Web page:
Once a small farming community in the northwest sector, Hilliard has seen huge growth in the past 15 years as developers transformed farmland into housing and retail space. The strong schools, abundant shopping options and well-priced newer housing brought in both blue- and white-collar families. Affordable midcentury housing can be found near the town’s center, and homes in more recent developments range from starter-house affordable to golf-course-lot luxurious. Hilliard recently spiffed up its vintage-flavored downtown with new sidewalks, decorative street arches and landscaping. In 2008, the city also greatly expanded its city pool facilities, adding features such as two 30-foot-tall water slides and a lazy river.
Hidden away in the Northland area, the tiny village of Minerva Park measures only half a square mile and is surrounded by Columbus. A high percentage of the homes were built in the 1950s, with construction gradually tapering off since then. Residents of Minerva Park enjoy a strong sense of community, tree-lined streets and being part of the Westerville school system.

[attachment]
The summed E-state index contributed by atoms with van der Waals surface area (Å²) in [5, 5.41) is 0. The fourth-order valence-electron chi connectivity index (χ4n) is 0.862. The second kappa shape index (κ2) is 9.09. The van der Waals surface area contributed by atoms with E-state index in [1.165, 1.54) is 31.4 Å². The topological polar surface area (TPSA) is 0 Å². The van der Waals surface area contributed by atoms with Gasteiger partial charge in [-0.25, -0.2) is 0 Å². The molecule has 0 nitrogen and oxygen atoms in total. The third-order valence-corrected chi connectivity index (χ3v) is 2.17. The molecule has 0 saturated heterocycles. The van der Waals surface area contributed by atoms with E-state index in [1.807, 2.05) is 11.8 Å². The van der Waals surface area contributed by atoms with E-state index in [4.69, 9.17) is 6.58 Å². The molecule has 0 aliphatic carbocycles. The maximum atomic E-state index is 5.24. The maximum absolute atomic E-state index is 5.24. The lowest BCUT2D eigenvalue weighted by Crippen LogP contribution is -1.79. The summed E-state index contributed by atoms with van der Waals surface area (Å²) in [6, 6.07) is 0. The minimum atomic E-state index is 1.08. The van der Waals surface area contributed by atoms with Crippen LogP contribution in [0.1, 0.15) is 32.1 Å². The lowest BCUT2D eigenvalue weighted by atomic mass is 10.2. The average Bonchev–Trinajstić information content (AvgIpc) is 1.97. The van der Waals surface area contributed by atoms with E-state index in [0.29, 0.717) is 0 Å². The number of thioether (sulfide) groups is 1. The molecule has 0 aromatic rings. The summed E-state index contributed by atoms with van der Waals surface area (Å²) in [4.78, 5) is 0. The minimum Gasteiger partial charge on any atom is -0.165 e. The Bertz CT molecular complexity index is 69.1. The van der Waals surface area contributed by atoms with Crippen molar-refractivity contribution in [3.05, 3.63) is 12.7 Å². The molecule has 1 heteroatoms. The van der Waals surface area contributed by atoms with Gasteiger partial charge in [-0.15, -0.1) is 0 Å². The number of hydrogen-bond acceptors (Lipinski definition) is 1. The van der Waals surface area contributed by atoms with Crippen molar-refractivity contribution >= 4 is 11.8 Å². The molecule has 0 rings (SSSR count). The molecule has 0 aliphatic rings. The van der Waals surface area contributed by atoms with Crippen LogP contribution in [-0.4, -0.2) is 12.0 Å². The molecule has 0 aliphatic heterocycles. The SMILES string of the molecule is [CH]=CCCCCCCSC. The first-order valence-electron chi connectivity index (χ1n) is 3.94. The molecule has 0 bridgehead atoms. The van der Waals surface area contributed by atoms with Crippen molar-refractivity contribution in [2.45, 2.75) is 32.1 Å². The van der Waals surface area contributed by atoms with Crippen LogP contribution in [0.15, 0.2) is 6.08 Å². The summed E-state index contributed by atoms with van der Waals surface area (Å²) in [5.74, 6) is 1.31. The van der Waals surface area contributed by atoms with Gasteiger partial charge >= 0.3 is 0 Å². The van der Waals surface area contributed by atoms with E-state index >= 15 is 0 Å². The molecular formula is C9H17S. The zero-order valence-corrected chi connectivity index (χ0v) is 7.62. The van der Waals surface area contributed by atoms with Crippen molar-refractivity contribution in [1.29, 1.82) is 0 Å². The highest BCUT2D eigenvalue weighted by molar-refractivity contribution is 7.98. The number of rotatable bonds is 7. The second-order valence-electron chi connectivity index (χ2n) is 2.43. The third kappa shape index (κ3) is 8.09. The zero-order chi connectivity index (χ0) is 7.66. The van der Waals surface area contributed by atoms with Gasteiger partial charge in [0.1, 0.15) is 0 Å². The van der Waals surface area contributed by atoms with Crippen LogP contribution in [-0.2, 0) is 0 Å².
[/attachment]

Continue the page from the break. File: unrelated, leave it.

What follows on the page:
New Albany/Plain Township
Formerly a farming community in northeast Franklin County, New Albany underwent a major metamorphosis in the 1990s. Billionaire Les Wexner, founder and CEO of Limited Brands, oversaw the transformation of sleepy New Albany into an upscale suburb full of classic Georgian homes fashioned from red brick and white columns. Elegant white fencing edges the expansive green fields and the New Albany Country Club sets the tone for the community. The top-notch schools boast state-of-the-art facilities, and the lovely McCoy Community Center for the Arts hosts lectures, concerts, dance and theater and serves as home base for a number of community groups. Not surprisingly, housing in this tony community is among the priciest in Central Ohio.
This suburb can trace its roots back to a tiny town in the early 1800s, but growth didn’t really begin until the 1970s, when Pickerington beckoned buyers looking for a pleasant countrylike setting to build a new home. Most of Pickerington actually resides in Fairfield County, which borders Franklin County southeast of Columbus. Development has continued steadily, giving Pickerington a solid range of housing stock, from entry-level to executive, with a slightly higher price point than nearby Reynoldsburg. Heavy commuter traffic was an issue in the past, but improvements seem to have eased the difficulties.